Even though few people suffer burns in Sweden, about 16 per 10,000 inhabitants, burn treatment occupies a unique position in health care. First, a major burn is one of the worst injuries a person can suffer and still survive. Second, burns require long, difficult, and expensive treatment. It is therefore especially important not to focus only on the acute phase of treatment but also to see to it that things work out for patients when they return to their everyday lives after being released from the hospital.
In her dissertation, she describes the results of various studies targeting how things went for burn patients after their injury and identifying different factors that can influence the process. The studies take up the occurrence of itching, nightmares, and chronic stress following burns, but also how psychiatric problems before the injury can impact the patient’s perceived health status after the injury.
“We found that not only the size of the injury, but also the patient’s personality and how the individual copes with the event can affect the occurrence of itching and nightmares after the injury,” says Aili Low.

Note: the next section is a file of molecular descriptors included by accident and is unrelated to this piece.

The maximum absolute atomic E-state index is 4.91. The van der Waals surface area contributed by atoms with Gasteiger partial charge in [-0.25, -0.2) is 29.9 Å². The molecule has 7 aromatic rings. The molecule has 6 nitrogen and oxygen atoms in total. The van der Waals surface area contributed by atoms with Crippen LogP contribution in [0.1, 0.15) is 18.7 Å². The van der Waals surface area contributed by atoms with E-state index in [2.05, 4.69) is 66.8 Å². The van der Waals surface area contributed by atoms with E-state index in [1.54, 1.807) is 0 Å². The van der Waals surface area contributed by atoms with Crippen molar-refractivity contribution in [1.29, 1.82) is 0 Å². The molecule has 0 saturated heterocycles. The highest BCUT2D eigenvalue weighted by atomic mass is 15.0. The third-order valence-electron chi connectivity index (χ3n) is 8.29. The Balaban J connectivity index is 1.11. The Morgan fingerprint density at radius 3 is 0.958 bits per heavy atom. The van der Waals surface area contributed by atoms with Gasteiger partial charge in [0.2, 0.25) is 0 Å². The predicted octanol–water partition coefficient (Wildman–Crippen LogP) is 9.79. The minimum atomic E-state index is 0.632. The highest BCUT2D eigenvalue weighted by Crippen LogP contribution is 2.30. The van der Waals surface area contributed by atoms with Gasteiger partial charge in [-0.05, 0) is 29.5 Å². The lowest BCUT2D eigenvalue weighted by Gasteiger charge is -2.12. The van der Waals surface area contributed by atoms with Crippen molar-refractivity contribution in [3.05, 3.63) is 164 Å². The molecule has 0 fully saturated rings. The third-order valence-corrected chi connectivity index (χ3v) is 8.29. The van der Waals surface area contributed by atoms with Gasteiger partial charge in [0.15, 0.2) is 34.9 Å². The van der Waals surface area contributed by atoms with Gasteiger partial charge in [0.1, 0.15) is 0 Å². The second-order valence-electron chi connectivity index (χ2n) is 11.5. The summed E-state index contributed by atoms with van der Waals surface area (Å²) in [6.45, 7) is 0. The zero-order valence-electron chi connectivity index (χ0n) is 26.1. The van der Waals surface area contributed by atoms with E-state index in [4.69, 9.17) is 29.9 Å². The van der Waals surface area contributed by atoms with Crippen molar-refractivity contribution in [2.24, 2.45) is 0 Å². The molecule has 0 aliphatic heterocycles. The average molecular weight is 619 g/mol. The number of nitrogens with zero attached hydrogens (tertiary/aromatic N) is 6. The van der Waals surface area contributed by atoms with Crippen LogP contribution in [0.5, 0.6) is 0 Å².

The occurrence of frequent nightmares often was clearly related to chronic stress, which means that the occurrence of nightmares can be used as a so-called screening question for stress following injury. When it comes to psychiatric problems prior to the burn, they affect how patients perceived their own health one year after the burn.
“Increased awareness and knowledge of the connections between mental factors and the occurrence of problems following burns should lead to improved treatment, rehabilitation, and life adaptation of burn patients,” says Aili Low.
Uppsala is one of three places in the world with a comprehensive rehabilitation program for burn patients. The others are in the U.S. and the Netherlands. The Swedish program is statistically the most extensive: participation comprises 70 percent of patients.
Anneli Waara | alfa
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